Indonesian novelist and playwright Mihardja helped found the Indonesian PEN centre in 1951, and was an active member during the 1950s.
His 1949 novel, Atheis (Atheist) is one of Indonesia’s most important post-Second World War novels, published the same year as the United States of Indonesia, after years of bitter armed struggle, won Independence from the Netherlands. In 1950, he helped create the writers’ organization, Lekra, which was connected to the Communist Party of Indonesia, and in 1951 he set up the PEN centre.
He took to the floor at the 1951 Lausanne PEN Congress to speak about the ratification of the Indonesian Centre. He spoke movingly about the creation of both the new Independent Indonesian nation and the PEN Club. Speaking of the Club’s founding, he stated that it means the ‘opening of the gate that leads to wider fields of connections, experience and learning.’ He also described the impotence of Indonesian literature during the colonial period: for more than ‘three ages’ as he put it, ‘we were silent, emotionless and isolated from the free world outside.’ As well as being isolated from the world, Indonesia was also controlled internally: ‘Both materially and spiritually we were bound’, and the people were suppressed, politically, economically and spiritually. In these circumstances the mind could not ‘take root’, as he put it; it ‘suffered, withered and died’. Is it any wonder that such a ‘dead mind’, dwelling in darkness’ did not create anything important.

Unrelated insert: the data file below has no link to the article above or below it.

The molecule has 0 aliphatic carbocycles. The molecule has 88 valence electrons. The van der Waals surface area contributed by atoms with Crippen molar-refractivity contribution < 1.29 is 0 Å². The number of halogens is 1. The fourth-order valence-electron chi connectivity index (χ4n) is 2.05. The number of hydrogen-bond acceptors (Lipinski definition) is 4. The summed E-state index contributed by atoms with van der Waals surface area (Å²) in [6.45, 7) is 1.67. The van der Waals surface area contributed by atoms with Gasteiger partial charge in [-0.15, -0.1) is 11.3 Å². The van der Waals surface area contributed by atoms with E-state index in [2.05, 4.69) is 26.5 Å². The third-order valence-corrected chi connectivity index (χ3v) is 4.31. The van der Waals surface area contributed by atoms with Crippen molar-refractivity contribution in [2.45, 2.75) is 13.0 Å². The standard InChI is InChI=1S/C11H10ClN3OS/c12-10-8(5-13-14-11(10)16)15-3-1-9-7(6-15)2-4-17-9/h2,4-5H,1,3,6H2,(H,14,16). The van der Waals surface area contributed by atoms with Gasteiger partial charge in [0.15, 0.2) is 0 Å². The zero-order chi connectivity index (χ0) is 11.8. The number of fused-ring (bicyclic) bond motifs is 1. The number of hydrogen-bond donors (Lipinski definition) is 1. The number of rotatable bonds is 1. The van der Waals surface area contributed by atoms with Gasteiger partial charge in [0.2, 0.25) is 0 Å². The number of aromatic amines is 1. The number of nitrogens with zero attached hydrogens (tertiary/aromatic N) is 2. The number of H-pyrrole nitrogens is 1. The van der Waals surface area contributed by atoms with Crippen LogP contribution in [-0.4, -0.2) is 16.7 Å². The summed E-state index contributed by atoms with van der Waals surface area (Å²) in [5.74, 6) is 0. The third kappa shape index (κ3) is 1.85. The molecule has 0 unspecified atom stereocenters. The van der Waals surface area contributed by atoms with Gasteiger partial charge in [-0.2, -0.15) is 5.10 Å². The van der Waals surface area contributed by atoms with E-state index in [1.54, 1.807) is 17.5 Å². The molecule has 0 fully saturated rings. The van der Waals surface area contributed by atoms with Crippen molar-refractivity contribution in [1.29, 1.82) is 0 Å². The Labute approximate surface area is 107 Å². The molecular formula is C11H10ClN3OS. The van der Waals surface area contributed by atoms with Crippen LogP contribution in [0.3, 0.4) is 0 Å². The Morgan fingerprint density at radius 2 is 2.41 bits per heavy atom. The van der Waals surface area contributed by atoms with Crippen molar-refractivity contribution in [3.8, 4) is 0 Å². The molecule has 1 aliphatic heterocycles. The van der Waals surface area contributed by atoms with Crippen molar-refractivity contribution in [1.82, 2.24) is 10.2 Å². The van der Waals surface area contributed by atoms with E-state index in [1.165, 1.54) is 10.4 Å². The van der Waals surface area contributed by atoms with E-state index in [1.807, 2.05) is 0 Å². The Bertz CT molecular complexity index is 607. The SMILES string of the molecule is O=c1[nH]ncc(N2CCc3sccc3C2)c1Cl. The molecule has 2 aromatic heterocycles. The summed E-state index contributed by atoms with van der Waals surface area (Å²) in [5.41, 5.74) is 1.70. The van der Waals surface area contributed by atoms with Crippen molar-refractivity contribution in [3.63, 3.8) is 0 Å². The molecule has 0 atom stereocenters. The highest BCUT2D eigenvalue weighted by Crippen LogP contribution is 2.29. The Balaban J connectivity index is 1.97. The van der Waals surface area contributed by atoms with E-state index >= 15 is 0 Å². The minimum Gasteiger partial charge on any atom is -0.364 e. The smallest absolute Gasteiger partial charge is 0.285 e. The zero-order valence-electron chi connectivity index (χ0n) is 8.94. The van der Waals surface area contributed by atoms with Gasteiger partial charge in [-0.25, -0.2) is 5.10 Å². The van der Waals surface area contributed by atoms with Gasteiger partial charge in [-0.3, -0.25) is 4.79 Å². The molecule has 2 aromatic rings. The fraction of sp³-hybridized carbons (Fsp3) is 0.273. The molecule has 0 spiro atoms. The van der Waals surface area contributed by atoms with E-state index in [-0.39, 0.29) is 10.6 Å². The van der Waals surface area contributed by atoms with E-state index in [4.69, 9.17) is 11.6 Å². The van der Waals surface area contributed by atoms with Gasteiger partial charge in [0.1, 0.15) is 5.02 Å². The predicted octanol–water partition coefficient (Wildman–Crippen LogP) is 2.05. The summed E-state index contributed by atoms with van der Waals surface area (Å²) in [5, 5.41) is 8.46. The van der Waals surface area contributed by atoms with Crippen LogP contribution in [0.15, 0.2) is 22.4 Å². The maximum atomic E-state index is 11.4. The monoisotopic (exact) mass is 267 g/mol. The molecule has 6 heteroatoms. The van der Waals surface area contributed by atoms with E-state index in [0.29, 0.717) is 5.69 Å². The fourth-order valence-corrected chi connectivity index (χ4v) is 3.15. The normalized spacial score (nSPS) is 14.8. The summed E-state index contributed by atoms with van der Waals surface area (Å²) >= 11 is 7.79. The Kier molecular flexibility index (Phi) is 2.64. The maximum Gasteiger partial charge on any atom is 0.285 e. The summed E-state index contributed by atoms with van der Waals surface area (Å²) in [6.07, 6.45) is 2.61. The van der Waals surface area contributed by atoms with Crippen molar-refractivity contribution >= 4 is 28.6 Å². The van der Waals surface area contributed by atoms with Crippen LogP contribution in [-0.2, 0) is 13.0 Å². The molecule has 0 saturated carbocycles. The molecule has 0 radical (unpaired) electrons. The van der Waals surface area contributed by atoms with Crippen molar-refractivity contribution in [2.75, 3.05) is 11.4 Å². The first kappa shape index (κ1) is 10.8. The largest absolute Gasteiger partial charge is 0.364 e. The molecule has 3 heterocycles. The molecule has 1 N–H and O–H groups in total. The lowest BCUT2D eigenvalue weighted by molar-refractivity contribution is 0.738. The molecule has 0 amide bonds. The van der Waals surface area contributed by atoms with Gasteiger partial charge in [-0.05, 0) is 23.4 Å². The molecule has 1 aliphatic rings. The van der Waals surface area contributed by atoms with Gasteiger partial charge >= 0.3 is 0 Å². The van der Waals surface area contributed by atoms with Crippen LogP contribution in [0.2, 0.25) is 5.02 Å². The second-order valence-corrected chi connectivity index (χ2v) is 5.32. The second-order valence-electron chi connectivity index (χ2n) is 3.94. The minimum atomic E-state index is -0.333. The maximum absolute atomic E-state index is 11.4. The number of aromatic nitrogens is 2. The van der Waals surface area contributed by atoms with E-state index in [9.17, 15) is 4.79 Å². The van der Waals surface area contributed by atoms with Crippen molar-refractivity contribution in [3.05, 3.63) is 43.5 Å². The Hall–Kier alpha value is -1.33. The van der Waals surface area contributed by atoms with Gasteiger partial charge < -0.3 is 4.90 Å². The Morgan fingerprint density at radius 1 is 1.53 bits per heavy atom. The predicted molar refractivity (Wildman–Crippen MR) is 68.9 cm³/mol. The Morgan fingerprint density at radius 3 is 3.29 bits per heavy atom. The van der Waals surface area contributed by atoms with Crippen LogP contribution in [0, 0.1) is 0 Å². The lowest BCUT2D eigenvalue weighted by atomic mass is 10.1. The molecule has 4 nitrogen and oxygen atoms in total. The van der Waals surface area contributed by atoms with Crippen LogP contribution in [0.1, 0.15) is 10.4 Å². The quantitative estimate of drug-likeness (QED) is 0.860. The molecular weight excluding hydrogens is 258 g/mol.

However, with the 1945 revolution, the ‘first light of modern Indonesian literature ‘broke through’. He described the generation of young writers who collected around the avant-garde journal Poedjangga Baroe (meaning new Literature or writers), which ran from 1933 until 1942, and which promoted an Independent Indonesia, as well as modern avant-garde literature. It is no wonder, he declared, that once we achieved political freedom, we looked to International PEN, both for its internationalism and the aims laid down in the Charter. PEN’s freedom is called ‘Pantjasila’, in Indonesian, a philosophy of life composed of five principles: ‘divine omnipotence, humanity, nationalism, democracy and social justice.’ These Indonesian ideals, then, are also PEN’s. The ratification was unanimously accepted. The Dutch delegates, in particular, welcomed the founding of the Indonesian centre.
Mihardja did much to promote and further international literary connections, linking up with Stephen Spender, and befriending Richard Wright when he travelled to Bandung for the 1955 Bandung Conference, the first large scale Asian-African Conference of newly Independent nations. Organised by Indonesia, Burma, Pakistan, Sri Lanka and India the Conference aimed to promote the economic and cultural interests of newly independent, post-colonial nations against the cold war dominance of Western nations and the Soviets.
He died in Canberra, Australia in 2010.